Although you have signed a customer agreement form with FIRM NAME that states that you are required to arbitrate any future dispute or controversy that may arise between us, you are not required to arbitrate any dispute or controversy that arises under the Federal securities laws but instead can resolve any such dispute or controversy through litigation in the courts.

C.F.R. § 240.15c2-2(b).

Because of subsequent developments, Rule 15c2-2 has been repealed. See SEC Exchange Act Release No. 25034 [1987 Transfer Binder] Fed.Sec.L.Rep. (CC4) par. 84, 163 (October 15, 1987); 52 Fed.Reg. 39, 216 (1987). The repeal of the rule was a direct result of the Supreme Court's decision in Shearson/American Express, Inc. v. McMahon, 482 U.S. 220, 107 S. Ct. 2332, 96 L. Ed. 2d 185 (1987). In McMahon, the court held predispute arbitration agreements with respect to claims under the Securities Exchange Act were enforceable. Any doubt that the Supreme Court's rationale should be extended to claims under the 1933 Act has been resolved by the Court in Rodriguez de Quillas v. Shearson/American Express, ___ U.S. ___, 109 *205 S.Ct. 1917, 104 L. Ed. 2d 526 (1989). In that case, the Supreme Court expressly overruled Wilko and held claims under the 1933 Act were arbitrable, as well as claims under the 1934 Act.

In light of the McMahon and Rodriguez de Quijas decisions, the enforceability of predispute agreements to arbitrate federal securities claims is no longer questionable. Thus, resolution of the present controversy turns upon the interpretation given to the contractual arbitration clause at issue here.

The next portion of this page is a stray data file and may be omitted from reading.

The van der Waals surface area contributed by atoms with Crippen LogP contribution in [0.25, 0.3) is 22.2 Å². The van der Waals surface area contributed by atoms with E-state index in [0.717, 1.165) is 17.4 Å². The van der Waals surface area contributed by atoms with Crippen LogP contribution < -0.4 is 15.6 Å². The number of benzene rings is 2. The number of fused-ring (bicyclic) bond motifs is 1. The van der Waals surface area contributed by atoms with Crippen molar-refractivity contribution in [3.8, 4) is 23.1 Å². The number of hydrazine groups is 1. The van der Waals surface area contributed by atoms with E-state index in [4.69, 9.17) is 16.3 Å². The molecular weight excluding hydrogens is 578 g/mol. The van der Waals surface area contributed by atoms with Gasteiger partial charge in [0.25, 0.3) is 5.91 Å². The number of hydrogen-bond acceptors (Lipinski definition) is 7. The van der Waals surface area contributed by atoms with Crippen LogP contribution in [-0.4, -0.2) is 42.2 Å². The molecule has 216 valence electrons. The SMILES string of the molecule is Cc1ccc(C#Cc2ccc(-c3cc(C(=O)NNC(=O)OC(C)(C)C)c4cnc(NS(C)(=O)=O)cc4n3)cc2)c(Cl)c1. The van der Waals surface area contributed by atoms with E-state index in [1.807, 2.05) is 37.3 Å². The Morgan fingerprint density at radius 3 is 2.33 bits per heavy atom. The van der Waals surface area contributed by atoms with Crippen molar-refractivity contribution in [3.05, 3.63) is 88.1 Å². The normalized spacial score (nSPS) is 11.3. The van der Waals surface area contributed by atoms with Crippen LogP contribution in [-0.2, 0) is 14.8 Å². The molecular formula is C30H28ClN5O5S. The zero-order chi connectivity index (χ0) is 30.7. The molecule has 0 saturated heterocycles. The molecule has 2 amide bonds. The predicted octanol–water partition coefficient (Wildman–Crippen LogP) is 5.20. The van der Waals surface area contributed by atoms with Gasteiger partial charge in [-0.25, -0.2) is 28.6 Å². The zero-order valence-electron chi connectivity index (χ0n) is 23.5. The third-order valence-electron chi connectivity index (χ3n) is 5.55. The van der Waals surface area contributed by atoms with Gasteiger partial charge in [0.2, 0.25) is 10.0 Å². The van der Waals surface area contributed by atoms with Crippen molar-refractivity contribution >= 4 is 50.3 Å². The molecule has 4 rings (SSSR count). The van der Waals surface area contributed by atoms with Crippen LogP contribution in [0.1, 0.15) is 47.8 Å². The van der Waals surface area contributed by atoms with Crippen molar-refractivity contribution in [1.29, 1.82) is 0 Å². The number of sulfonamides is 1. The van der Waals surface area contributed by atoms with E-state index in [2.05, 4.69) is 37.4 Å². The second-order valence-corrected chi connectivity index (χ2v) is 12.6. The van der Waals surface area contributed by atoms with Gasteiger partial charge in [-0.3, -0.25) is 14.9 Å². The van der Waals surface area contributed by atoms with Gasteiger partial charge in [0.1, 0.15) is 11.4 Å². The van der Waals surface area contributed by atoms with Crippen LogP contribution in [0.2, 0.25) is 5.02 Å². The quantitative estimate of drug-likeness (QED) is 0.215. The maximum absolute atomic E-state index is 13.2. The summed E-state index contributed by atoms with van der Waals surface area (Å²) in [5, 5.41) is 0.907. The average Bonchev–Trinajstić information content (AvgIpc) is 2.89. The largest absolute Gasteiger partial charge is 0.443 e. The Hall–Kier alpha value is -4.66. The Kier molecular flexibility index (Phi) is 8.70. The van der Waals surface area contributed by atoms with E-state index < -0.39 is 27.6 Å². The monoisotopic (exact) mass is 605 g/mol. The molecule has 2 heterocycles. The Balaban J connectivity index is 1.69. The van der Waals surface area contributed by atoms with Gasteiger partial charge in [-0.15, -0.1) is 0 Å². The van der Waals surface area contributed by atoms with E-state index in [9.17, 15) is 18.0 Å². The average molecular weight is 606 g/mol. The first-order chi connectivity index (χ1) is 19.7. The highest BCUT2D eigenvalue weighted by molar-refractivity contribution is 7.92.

The question then becomes whether the contractual arbitration provision, as qualified, constitutes an agreement to arbitrate claims arising under the federal securities laws. Accordingly, the issue essentially reduces to the question of whether the emphasized language is a mere notice provision, or whether it reflects a substantive contractual right to litigate federal securities claims.

Although the Court of Appeals for the Eighth Circuit does not appear to have addressed this issue, various other courts have. However, each case turns on specific language involved. See Ballay v. Legg Mason Wood Walker, Inc. 878 F.2d 729 (3d Cir.1989). (Contract stating that "I am aware that this arbitration provision is not binding upon me in any dispute ... under the federal securities laws, and, in such cases, I may seek resolution through litigation in the courts." This language created the substantive right to litigate claims.); Gooding v. Shearson Lehman Bros., Inc., 878 F.2d 281, 284 (9th Cir.1989). (Contract stating that "[t]his agreement to arbitrate does not apply to any controversy ... for which a remedy may exist ... under certain of the federal securities laws" excludes arbitration of federal claims.); Giles v. Blunt, Ellis & Loewi, Inc., 845 F.2d 131, 132 (7th Cir.1988) (Arbitration not required when the contract states "I understand ... this agreement ... does not bar me from pursuing such claims based solely on alleged violations of the federal securities laws in a judicial forum rather than in arbitration.")